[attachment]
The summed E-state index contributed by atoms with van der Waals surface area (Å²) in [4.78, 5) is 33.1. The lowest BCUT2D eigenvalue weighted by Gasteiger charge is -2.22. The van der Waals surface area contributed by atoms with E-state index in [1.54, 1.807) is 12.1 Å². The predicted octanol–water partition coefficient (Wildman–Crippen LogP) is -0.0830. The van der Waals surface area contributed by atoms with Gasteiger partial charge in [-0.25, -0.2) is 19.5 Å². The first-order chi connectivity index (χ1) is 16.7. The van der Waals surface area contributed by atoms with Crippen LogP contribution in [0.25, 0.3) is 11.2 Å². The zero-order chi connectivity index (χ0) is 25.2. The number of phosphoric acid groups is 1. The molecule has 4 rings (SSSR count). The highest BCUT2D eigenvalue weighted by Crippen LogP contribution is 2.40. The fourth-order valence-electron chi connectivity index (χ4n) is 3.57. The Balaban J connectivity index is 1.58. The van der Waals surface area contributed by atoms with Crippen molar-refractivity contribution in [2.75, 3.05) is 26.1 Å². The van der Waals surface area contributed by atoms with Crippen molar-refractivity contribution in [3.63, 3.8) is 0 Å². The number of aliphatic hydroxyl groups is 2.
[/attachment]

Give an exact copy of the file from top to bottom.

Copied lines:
The summed E-state index contributed by atoms with van der Waals surface area (Å²) in [4.78, 5) is 33.1. The lowest BCUT2D eigenvalue weighted by Gasteiger charge is -2.22. The van der Waals surface area contributed by atoms with E-state index in [1.54, 1.807) is 12.1 Å². The predicted octanol–water partition coefficient (Wildman–Crippen LogP) is -0.0830. The van der Waals surface area contributed by atoms with Gasteiger partial charge in [-0.25, -0.2) is 19.5 Å². The first-order chi connectivity index (χ1) is 16.7. The van der Waals surface area contributed by atoms with Crippen LogP contribution in [0.25, 0.3) is 11.2 Å². The zero-order chi connectivity index (χ0) is 25.2. The number of phosphoric acid groups is 1. The molecule has 4 rings (SSSR count). The highest BCUT2D eigenvalue weighted by Crippen LogP contribution is 2.40. The fourth-order valence-electron chi connectivity index (χ4n) is 3.57. The Balaban J connectivity index is 1.58. The van der Waals surface area contributed by atoms with Crippen molar-refractivity contribution in [2.75, 3.05) is 26.1 Å². The van der Waals surface area contributed by atoms with Crippen molar-refractivity contribution in [3.63, 3.8) is 0 Å². The number of aliphatic hydroxyl groups is 2.